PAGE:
As carnitine depends upon lysine and methionine for biosynthesis, it’s important to include foods rich in these essential amino acids within your diet. Dairy products, fish and red meat are ideal sources. Vegetarians can boost lysine and methionine concentrations from seeds, pulses, legumes, whole grains, apricots, bananas, asparagus, broccoli, parsley, artichokes and collard greens; amongst other plant sources. When buying carnitine supplements, look for Carnipure, which has pharmaceutical grade quality and is more effective than the standard form carnitine tartrate.
This is one of the human body’s most powerful antioxidant. It’s biosynthesised from the amino acids glycine, glutamic acid and cysteine. It has many roles in the body, including the neutralisation of reactive oxygen compounds and free radicals, iron metabolism, nitric oxide regulation, and a wide range of other biochemical and metabolic reactions. Essentially, every system within the body is affected by the availability of glutathione, including the reproductive system.
Similar to carnitine, glutathione helps to protect sperm through reducing oxidative stress. Sub-fertile males have been shown to have lower levels of glutathione in comparison with fertile males14. Several studies have shown that glutathione supplementation has a very positive effect on sperm morphology and motility15 16. With oxidative stress such a key inhibitor of fertility, ensuring that the body has access to adequate concentrations of glutathione is essential to treat sub-fertility.
There are a variety of foods that can help boost glutathione concentrations. They include fish, red meat, poultry, watermelon, walnuts, eggs, onion, garlic, avocados, peaches, spinach, tomatoes, peas, broccoli, rice bran and Brussels sprouts.
Other Important Nutrients
While arginine, carnitine and glutathione are of vital importance to male fertility, there are also a number of other nutrients and trace elements that should be taken into consideration.
This trace element is needed to support antioxidant enzymes. When zinc is deficient, male fertility is negatively impacted17. Some good food sources for zinc include oysters, wheat germ, liver, pumpkin seeds, beef, lamb and peanuts.
Also an antioxidant, selenium is involved in spermatogensis and testicular development, as well as assisting motility. Like zinc, several studies have shown that selenium deficiencies also reduce male fertility18 19 20. Some of the best food sources for selenium are Brazil nuts, fish, sunflower seeds, poultry, mushrooms, grains, eggs, and onions.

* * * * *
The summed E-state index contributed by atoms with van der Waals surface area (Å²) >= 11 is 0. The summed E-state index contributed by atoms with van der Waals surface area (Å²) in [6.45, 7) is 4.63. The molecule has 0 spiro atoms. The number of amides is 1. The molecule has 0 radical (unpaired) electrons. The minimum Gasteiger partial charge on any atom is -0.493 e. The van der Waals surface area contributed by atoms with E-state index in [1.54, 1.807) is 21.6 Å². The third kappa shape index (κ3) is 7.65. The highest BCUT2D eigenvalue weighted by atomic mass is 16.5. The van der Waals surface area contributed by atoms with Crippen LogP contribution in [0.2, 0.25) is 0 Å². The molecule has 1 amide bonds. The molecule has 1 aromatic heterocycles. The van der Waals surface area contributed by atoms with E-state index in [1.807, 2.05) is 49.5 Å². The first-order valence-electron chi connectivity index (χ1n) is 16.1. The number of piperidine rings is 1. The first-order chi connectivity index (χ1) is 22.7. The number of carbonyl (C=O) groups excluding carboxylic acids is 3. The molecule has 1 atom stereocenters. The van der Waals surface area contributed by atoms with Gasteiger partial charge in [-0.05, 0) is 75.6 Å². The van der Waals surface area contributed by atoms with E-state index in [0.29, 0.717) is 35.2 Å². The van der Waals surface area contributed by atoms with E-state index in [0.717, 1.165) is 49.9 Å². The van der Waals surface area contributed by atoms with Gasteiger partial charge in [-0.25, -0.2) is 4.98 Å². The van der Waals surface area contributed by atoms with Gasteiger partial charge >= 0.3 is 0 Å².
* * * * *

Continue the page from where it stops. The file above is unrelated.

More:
This vitamin is known to prevent sperm agglutination (sticking or clumping together), reduce oxidative stress, and increase healthy sperm count21 22. Some of the best food sources of vitamin C include strawberries, cauliflower, broccoli, Brussels sprouts, kiwi fruit, oranges, papayas, and capsicum.
Found mainly within the mitochondria, this vitamin-like substance has been shown to improve sperm motility, sperm count and sperm morphology23. Good food sources for coenzyme Q10 include avocado, grapeseed oil, sesame seeds, spinach, chicken, beef, peanuts, olive oil and soybean oil.
Incidences of sub-fertility are on the rise. Understanding how the body supports fertility gives men an opportunity to make appropriate lifestyle adjustments. There is a growing accumulation of scientific research that supports nutrient supplementation to boost fertility.
Amino acids such as arginine, carnitine and glutathione have been shown to play an integral role in elevating sperm concentration, motility and quality. Deficiencies in these nutrients have a detrimental effect on the quality and quantity of sperm, both directly and indirectly. Other important nutrients such as coenzyme Q10, vitamin C, zinc and selenium are also needed to support healthy fertility.
Through altering diets to include foods rich in these amino acids and other important nutrients, it’s possible to address some of the common problems associated with sub-fertility, such as oxidative stress. As a result, not only should fertility improve, overall well-being and vitality will be enhanced.
- “http://www.e-spenjournal.org/article/S1751-4991(11)00065-5/abstract” ↩
- “http://www.ncbi.nlm.nih.gov/pubmed/7591579” ↩
- “http://www.biolreprod.org/content/13/2/154.short” ↩
- “http://www.ncbi.nlm.nih.gov/pmc/articles/PMC1299827” ↩
- “http://www.ncbi.nlm.nih.gov/pubmed/17170606” ↩
- “http://www.ncbi.nlm.nih.gov/pubmed/10233492” ↩
- “http://www.ncbi.nlm.nih.gov/pubmed/16152768” ↩
- “http://humupd.oxfordjournals.org/content/14/3/243.full” ↩
- “http://www.ncbi.nlm.nih.gov/pubmed/22355991” ↩
- “http://www.ncbi.nlm.nih.gov/pubmed/15292108” ↩
- “http://www.ncbi.nlm.nih.gov/pubmed/12568837” ↩
- “http://www.ncbi.nlm.nih.gov/pubmed/8085668” ↩
- “http://www.ncbi.nlm.nih.gov/pubmed/8529529” ↩
- “http://www.ncbi.nlm.nih.gov/pubmed/19427508” ↩
- “http://www.ncbi.nlm.nih.gov/pubmed/18281241” ↩
- “http://www.ncbi.nlm.nih.gov/pubmed/8300824” ↩
- “http://www.ncbi.nlm.nih.gov/pubmed/10670519” ↩
- “http://www.medscape.com/viewarticle/768106” ↩
- “http://www.ncbi.nlm.nih.gov/pubmed/12623744” ↩
- “http://www.ncbi.nlm.nih.gov/pubmed/9698665” ↩
- “http://jama.jamanetwork.com/article.aspx?articleid=386823” ↩
- ” http://www.ncbi.nlm.nih.gov/pmc/articles/PMC53061/” ↩
- “http://www.ncbi.nlm.nih.gov/pubmed/22704112” ↩